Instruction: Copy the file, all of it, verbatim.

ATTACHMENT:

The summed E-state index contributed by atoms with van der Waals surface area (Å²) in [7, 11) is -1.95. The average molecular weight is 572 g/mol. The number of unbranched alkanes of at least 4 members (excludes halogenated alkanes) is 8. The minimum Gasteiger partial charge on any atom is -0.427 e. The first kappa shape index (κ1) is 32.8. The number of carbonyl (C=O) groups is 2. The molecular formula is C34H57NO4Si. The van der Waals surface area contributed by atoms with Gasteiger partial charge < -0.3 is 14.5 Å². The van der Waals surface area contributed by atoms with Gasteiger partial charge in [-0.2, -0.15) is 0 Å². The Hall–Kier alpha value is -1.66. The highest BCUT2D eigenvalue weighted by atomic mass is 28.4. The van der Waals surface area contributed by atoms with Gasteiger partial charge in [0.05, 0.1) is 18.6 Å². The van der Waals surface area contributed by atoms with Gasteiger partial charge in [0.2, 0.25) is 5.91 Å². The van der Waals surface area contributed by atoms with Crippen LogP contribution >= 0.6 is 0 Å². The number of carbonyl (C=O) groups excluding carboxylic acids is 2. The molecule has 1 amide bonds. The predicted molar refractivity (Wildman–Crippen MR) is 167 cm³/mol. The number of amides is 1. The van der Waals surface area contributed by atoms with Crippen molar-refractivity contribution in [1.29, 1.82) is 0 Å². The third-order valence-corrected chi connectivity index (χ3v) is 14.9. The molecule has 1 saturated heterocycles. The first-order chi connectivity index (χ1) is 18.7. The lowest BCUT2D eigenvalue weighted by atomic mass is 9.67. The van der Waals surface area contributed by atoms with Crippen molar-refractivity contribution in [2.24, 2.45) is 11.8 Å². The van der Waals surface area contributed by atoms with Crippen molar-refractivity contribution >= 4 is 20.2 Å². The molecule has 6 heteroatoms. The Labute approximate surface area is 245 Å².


The summed E-state index contributed by atoms with van der Waals surface area (Å²) in [7, 11) is -1.95. The average molecular weight is 572 g/mol. The number of unbranched alkanes of at least 4 members (excludes halogenated alkanes) is 8. The minimum Gasteiger partial charge on any atom is -0.427 e. The first kappa shape index (κ1) is 32.8. The number of carbonyl (C=O) groups is 2. The molecular formula is C34H57NO4Si. The van der Waals surface area contributed by atoms with Gasteiger partial charge < -0.3 is 14.5 Å². The van der Waals surface area contributed by atoms with Gasteiger partial charge in [-0.2, -0.15) is 0 Å². The Hall–Kier alpha value is -1.66. The highest BCUT2D eigenvalue weighted by atomic mass is 28.4. The van der Waals surface area contributed by atoms with Gasteiger partial charge in [0.05, 0.1) is 18.6 Å². The van der Waals surface area contributed by atoms with Gasteiger partial charge in [0.2, 0.25) is 5.91 Å². The van der Waals surface area contributed by atoms with Crippen LogP contribution >= 0.6 is 0 Å². The number of carbonyl (C=O) groups excluding carboxylic acids is 2. The molecule has 1 amide bonds. The predicted molar refractivity (Wildman–Crippen MR) is 167 cm³/mol. The number of amides is 1. The van der Waals surface area contributed by atoms with Crippen molar-refractivity contribution in [1.29, 1.82) is 0 Å². The third-order valence-corrected chi connectivity index (χ3v) is 14.9. The molecule has 1 saturated heterocycles. The first-order chi connectivity index (χ1) is 18.7. The lowest BCUT2D eigenvalue weighted by atomic mass is 9.67. The van der Waals surface area contributed by atoms with Crippen molar-refractivity contribution in [2.24, 2.45) is 11.8 Å². The van der Waals surface area contributed by atoms with Crippen molar-refractivity contribution >= 4 is 20.2 Å². The molecule has 6 heteroatoms. The Labute approximate surface area is 245 Å².